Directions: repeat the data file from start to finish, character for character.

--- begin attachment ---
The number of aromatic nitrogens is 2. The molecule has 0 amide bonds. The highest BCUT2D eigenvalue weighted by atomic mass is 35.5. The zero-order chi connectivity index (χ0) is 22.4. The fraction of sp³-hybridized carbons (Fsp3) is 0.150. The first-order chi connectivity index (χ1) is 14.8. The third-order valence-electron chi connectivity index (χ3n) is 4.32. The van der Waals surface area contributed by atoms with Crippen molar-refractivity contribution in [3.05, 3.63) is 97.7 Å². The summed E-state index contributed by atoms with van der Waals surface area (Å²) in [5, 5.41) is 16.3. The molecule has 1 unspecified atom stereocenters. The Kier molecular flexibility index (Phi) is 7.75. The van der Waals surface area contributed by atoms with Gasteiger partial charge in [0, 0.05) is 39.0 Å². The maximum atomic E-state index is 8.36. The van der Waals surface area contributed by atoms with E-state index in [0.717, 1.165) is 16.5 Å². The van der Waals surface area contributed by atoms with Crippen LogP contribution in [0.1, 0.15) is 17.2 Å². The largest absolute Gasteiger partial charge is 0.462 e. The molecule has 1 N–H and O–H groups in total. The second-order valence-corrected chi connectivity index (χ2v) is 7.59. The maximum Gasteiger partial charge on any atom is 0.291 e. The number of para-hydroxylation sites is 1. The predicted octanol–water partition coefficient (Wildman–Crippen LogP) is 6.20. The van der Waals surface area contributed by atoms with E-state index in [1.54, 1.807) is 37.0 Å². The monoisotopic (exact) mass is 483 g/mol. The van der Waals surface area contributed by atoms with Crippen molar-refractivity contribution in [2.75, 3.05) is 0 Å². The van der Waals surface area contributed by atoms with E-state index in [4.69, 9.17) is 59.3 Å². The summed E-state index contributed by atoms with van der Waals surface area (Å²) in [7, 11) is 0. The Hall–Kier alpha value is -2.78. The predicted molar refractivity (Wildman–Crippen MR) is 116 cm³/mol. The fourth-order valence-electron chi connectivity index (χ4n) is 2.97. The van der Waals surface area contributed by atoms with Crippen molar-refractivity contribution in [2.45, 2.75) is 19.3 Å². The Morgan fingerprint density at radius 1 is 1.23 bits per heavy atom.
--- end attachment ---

The number of aromatic nitrogens is 2. The molecule has 0 amide bonds. The highest BCUT2D eigenvalue weighted by atomic mass is 35.5. The zero-order chi connectivity index (χ0) is 22.4. The fraction of sp³-hybridized carbons (Fsp3) is 0.150. The first-order chi connectivity index (χ1) is 14.8. The third-order valence-electron chi connectivity index (χ3n) is 4.32. The van der Waals surface area contributed by atoms with Crippen molar-refractivity contribution in [3.05, 3.63) is 97.7 Å². The summed E-state index contributed by atoms with van der Waals surface area (Å²) in [5, 5.41) is 16.3. The molecule has 1 unspecified atom stereocenters. The Kier molecular flexibility index (Phi) is 7.75. The van der Waals surface area contributed by atoms with Gasteiger partial charge in [0, 0.05) is 39.0 Å². The maximum atomic E-state index is 8.36. The van der Waals surface area contributed by atoms with E-state index in [0.717, 1.165) is 16.5 Å². The van der Waals surface area contributed by atoms with Crippen LogP contribution in [0.1, 0.15) is 17.2 Å². The largest absolute Gasteiger partial charge is 0.462 e. The molecule has 1 N–H and O–H groups in total. The second-order valence-corrected chi connectivity index (χ2v) is 7.59. The maximum Gasteiger partial charge on any atom is 0.291 e. The number of para-hydroxylation sites is 1. The predicted octanol–water partition coefficient (Wildman–Crippen LogP) is 6.20. The van der Waals surface area contributed by atoms with E-state index in [1.54, 1.807) is 37.0 Å². The monoisotopic (exact) mass is 483 g/mol. The van der Waals surface area contributed by atoms with Crippen molar-refractivity contribution in [2.75, 3.05) is 0 Å². The van der Waals surface area contributed by atoms with E-state index in [4.69, 9.17) is 59.3 Å². The summed E-state index contributed by atoms with van der Waals surface area (Å²) in [7, 11) is 0. The Hall–Kier alpha value is -2.78. The predicted molar refractivity (Wildman–Crippen MR) is 116 cm³/mol. The fourth-order valence-electron chi connectivity index (χ4n) is 2.97. The van der Waals surface area contributed by atoms with Crippen molar-refractivity contribution in [2.45, 2.75) is 19.3 Å². The Morgan fingerprint density at radius 1 is 1.23 bits per heavy atom.